"We were rock stars," says the singer. “If you were a rock star in Beverly Hills, you could do anything you want. It was okay. Even the cops liked rock stars, so there was a status there ... Unlike Detroit, LA was all about glitz and glamor. The parties were completely different because there would be movie stars there. We'd go to the Playboy mansion. Up in the Hollywood Hills there were probably 500 parties a night. It was a completely different scene. "
Cooper filled his boots. The singer and his band kicked out an album every year, sometimes two, and played in arenas as large as the Fabulous Forum in Inglewood. "Super Duper Alice Cooper," they called him. A worker at heart, so tireless was his work ethic that he lacked a house to put his head in. "There was a point where I didn't live anywhere," he says. "I was basically a street rat ... I was always on the go."
Either that or in the pub. Unusually for the 1970s, Alice Cooper claims to have avoided illegal substances. He concentrated on bending his elbow and instead playfully tried to drink himself to death. Alcohol is "safe", he argued, while pills and powders are "dangerous".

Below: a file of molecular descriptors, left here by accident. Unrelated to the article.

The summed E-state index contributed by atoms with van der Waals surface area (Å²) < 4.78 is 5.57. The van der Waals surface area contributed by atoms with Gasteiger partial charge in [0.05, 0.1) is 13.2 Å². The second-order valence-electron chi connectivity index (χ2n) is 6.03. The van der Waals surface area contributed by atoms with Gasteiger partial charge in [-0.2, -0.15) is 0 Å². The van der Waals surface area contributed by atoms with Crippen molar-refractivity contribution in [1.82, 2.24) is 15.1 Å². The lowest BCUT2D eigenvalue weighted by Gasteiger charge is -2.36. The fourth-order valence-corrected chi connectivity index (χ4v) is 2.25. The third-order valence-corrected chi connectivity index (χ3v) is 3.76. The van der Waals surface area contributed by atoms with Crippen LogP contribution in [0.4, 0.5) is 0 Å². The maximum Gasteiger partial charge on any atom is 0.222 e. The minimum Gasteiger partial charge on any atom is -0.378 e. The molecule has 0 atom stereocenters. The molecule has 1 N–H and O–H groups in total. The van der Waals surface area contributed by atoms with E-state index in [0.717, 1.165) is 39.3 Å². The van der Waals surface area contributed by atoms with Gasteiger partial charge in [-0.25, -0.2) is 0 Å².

In a rampant, rampant Los Angeles with the sharpness of a scarecrow's observation, the singer says, "If someone was doing drugs, I definitely didn't know." It's a dubious claim. When I think about it out loud, I wonder if this determination to draw the line between alcohol and drugs suggests a more old-fashioned way of thinking.
"I think you are right," he says. “But you have to remember that I had a career that I had to protect. I worked really hard to get to this point. I had big records out and I was selling all of these big venues. At this point, you definitely have something to protect. I was very aware of this, so I stayed very clean for everything like [drugs]. "
It seems like an odd distinction. In 1975, the singer fractured six ribs in 17,000 people and suffered a severe concussion after falling off the stage at the PNC Coliseum in Vancouver. In the wings, Cooper sipped a glass of whiskey while a member of the street crew wiped the blood away. After a short-lived attempt to resume the show, he was rushed to the hospital with nausea and double vision.